The Commission aims to update the scoreboard used to select the jurisdictions that are screened by the Code of Conduct Group, and to review the criteria that jurisdictions must comply with, to update these are to take into account developments in tax evasion practices. Additionally, the Commission aims to expand the mandate of the Code of Conduct Group to examine conditions leading to unfair tax competition and aggressive tax planning within the European Union, such as tax residency rules allowing for double non-taxation, tax exemptions without appropriate safeguards and special citizenship schemes. It also plans to introduce the parameter of minimum effective taxation.

In the fall of 2020 the Commission will publish its plans for business taxation for the 21st century, which will aim to complement the work being undertaken by the OECD on addressing challenges of the digital economy and minimum taxation. In early 2021, it will also set out plans for revising EU rules on energy taxation and introducing a WTO-compatible carbon border adjustment mechanism.

European Commission Recommends Financial Assistance be Linked to Tax Jurisdiction Blacklist

The European Commission has recommended EU Member States not to approve financial aid to companies that have a link to countries listed on the EU List of Non-Cooperative Jurisdictions for Tax Purposes, the “Blacklist”, or to companies which have been convicted of serious financial crimes. The Commission in its recommendation suggests a number of conditions that Member States could apply concerning restrictions on financial support. It also contains suggested criteria for carve outs and implementation of the recommendation.

Discussing the recommendation, Paolo Gentiloni, Commissioner for the Economy, said: “Fairness and solidarity lie at the heart of the EU’s recovery efforts. We are all in this crisis together and everyone must pay their fair share of tax so that we can support and not undermine our collective efforts to recover. Those who deliberately bypass tax rules or engage in criminal activity should not benefit from the systems they are trying to circumvent. We must protect our public funds, so that they can truly support honest taxpayers across the EU.”

Member States are asked to inform the Commission concerning any conditions imposed in line with the recommendation. A report compiling details of the measures will be produced by the Commission in 2023, three years from the date the Recommendation was adopted.

EU Carbon Border Adjustment Mechanism Consultation

Following on from an inception impact assessment published in March as part of its work to progress the EU Green Deal, the EU has now launched a public consultation concerning the Carbon Border Adjustment Mechanism. The Mechanism will aim to prevent carbon leakage caused by offshore production and carbon intensive imports, to ensure import prices reflect their carbon footprint, in order to achieve EU climate goals. In addition, technical consultations with specialised stakeholders and an impact assessment will be carried out by the Commission.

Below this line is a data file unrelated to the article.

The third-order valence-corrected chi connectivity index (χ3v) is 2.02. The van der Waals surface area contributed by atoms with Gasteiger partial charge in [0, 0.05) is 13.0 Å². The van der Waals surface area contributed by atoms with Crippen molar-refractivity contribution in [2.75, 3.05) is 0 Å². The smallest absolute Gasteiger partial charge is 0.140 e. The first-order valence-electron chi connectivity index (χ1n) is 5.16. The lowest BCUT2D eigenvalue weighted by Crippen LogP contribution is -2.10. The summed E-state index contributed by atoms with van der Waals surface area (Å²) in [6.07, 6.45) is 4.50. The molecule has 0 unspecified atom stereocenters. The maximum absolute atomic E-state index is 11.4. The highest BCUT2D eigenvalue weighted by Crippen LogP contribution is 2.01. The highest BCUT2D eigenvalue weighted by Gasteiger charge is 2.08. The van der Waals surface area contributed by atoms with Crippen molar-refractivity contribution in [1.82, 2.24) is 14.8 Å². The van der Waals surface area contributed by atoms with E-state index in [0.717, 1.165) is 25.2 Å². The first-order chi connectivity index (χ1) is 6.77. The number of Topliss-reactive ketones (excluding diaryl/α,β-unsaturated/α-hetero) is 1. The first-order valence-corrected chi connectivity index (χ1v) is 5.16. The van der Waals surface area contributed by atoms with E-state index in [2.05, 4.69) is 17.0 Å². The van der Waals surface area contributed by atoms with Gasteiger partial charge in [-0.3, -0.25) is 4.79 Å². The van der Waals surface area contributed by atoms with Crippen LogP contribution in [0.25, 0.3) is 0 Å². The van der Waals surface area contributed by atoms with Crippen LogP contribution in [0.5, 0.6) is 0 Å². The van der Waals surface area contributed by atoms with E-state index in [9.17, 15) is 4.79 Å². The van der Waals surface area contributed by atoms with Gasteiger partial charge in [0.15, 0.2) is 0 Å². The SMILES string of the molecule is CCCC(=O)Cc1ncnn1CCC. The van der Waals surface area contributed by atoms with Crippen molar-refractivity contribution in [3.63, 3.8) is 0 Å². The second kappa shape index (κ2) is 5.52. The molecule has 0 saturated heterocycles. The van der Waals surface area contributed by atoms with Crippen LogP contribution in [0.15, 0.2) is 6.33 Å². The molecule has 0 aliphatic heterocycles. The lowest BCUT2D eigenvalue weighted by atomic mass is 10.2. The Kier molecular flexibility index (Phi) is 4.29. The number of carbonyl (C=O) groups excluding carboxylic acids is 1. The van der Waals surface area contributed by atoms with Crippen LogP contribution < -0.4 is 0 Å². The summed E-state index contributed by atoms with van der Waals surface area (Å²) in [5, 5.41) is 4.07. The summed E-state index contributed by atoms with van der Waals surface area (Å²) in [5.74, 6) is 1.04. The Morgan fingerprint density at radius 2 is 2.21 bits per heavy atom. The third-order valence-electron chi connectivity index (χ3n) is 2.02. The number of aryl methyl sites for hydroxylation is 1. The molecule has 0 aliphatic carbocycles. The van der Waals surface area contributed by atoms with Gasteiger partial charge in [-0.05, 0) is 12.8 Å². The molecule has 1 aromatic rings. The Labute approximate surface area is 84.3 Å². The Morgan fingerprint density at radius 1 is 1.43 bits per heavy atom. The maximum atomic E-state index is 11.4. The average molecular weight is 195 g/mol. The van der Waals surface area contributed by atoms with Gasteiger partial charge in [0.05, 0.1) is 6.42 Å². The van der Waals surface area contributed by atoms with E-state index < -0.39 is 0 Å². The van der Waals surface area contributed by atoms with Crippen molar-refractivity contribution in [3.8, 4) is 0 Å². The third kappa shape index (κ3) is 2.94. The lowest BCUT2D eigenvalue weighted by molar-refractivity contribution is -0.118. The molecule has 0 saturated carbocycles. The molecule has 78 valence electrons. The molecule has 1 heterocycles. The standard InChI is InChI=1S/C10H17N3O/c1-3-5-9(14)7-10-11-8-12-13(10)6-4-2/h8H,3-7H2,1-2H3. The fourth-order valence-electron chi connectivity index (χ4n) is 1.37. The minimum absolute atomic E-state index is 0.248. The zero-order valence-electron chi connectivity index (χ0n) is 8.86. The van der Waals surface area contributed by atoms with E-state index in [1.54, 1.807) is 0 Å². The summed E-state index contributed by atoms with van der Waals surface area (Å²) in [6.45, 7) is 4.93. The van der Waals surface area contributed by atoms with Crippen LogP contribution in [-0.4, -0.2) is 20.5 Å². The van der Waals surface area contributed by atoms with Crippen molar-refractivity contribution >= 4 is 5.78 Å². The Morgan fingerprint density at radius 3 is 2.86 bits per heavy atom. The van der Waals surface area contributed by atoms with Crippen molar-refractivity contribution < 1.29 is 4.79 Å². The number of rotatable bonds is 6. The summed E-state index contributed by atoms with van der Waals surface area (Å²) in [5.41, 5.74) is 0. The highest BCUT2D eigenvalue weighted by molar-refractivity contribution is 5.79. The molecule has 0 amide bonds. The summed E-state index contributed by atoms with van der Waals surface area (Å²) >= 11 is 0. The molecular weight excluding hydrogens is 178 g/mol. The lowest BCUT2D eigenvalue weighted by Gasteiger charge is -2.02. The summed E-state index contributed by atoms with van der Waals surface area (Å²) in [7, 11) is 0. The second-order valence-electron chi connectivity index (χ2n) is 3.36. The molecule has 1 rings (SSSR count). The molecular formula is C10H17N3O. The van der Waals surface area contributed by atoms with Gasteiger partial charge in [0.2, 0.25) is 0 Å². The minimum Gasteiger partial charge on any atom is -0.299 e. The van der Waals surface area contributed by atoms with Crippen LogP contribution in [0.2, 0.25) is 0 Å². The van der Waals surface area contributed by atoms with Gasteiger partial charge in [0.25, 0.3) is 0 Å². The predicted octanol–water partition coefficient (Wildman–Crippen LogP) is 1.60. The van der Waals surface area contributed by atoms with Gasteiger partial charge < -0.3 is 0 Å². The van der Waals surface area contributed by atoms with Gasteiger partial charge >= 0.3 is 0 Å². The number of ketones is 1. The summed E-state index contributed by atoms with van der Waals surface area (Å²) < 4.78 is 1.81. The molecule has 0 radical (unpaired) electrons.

The consultation sets out that a “Carbon Border Adjustment Mechanism (CBAM) would ensure that the price of imports reflects more accurately their carbon content. This measure will be designed to comply with World Trade Organization rules and other international obligations of the EU. This measure would be an alternative to the current free allocation of allowances or compensation for the increase in electricity costs that address the risk of carbon leakage, because of carbon pricing in the EU’s Emissions Trading System (ETS).” 

The consultation will run until 28 October and input can be provided via the European Commission Have Your Say webpage.

EU Energy Taxation Directive Consultation

The European Commission has launched an online public consultation concerning changes to the Energy Taxation Directive. This follows from an inception impact assessment published earlier in the year which set out that a legislative proposal is planned for June 2021, which will aim to align the “taxation of energy products and electricity with EU energy and climate policies” and to update “the scope and structure of rates as well as …use of optional tax exemptions and reductions by Member States”.

The consultation background document sets out that since the adoption of the Energy Taxation Directive in 2003 energy markets and technologies have experienced significant developments and the EU’s international commitments have evolved considerably. It discusses an evaluation published in September 2019, that concluded:

“The wide range of exemptions and reductions de facto, favours the consumption of fossil fuel, the Directive does not adequately promote greenhouse gas emission reductions, energy efficiency, or alternative fuels (hydrogen, synthetic fuels, e-fuels, advanced biofuels, electricity, etc. and the ETD does not achieve anymore its primary objective in relation to the proper functioning of the internal market.” 

The consultation will run until 14 October and input can be provided via the European Commission Have Your Say webpage.

 

Source: Malta Institute of Taxation Click here and CFE Tax Advisors Europe Click Here

Please contact David Marinelli should you wish to discuss any matter relating to your Malta registered company.